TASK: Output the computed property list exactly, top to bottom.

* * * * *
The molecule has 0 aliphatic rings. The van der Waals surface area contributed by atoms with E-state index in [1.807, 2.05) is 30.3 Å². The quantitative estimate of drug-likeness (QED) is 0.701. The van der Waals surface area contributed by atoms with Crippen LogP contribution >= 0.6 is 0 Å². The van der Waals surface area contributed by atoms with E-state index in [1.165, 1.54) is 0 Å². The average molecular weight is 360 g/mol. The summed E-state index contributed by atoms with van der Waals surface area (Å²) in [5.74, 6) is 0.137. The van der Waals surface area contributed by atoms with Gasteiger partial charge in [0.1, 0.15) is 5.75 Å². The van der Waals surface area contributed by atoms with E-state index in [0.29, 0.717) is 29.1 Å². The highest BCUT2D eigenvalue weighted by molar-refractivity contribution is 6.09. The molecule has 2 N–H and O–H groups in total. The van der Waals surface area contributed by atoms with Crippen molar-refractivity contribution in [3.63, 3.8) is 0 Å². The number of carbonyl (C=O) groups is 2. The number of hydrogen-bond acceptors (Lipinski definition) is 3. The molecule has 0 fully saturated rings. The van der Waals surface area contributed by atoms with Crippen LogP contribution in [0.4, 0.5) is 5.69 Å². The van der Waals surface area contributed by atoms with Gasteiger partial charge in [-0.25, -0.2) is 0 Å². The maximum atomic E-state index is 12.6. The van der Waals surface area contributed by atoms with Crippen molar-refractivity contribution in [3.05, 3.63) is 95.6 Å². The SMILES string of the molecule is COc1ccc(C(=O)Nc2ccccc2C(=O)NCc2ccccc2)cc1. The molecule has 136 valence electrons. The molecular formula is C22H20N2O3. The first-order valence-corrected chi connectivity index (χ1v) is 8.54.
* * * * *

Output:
The molecule has 0 aliphatic rings. The van der Waals surface area contributed by atoms with E-state index in [1.807, 2.05) is 30.3 Å². The quantitative estimate of drug-likeness (QED) is 0.701. The van der Waals surface area contributed by atoms with Crippen LogP contribution >= 0.6 is 0 Å². The van der Waals surface area contributed by atoms with E-state index in [1.165, 1.54) is 0 Å². The average molecular weight is 360 g/mol. The summed E-state index contributed by atoms with van der Waals surface area (Å²) in [5.74, 6) is 0.137. The van der Waals surface area contributed by atoms with Gasteiger partial charge in [0.1, 0.15) is 5.75 Å². The van der Waals surface area contributed by atoms with E-state index in [0.29, 0.717) is 29.1 Å². The highest BCUT2D eigenvalue weighted by molar-refractivity contribution is 6.09. The molecule has 2 N–H and O–H groups in total. The van der Waals surface area contributed by atoms with Crippen molar-refractivity contribution in [3.63, 3.8) is 0 Å². The number of carbonyl (C=O) groups is 2. The number of hydrogen-bond acceptors (Lipinski definition) is 3. The molecule has 0 fully saturated rings. The van der Waals surface area contributed by atoms with Crippen LogP contribution in [0.4, 0.5) is 5.69 Å². The van der Waals surface area contributed by atoms with Gasteiger partial charge in [-0.25, -0.2) is 0 Å². The maximum atomic E-state index is 12.6. The van der Waals surface area contributed by atoms with Crippen molar-refractivity contribution in [3.05, 3.63) is 95.6 Å². The SMILES string of the molecule is COc1ccc(C(=O)Nc2ccccc2C(=O)NCc2ccccc2)cc1. The molecule has 136 valence electrons. The molecular formula is C22H20N2O3. The first-order valence-corrected chi connectivity index (χ1v) is 8.54.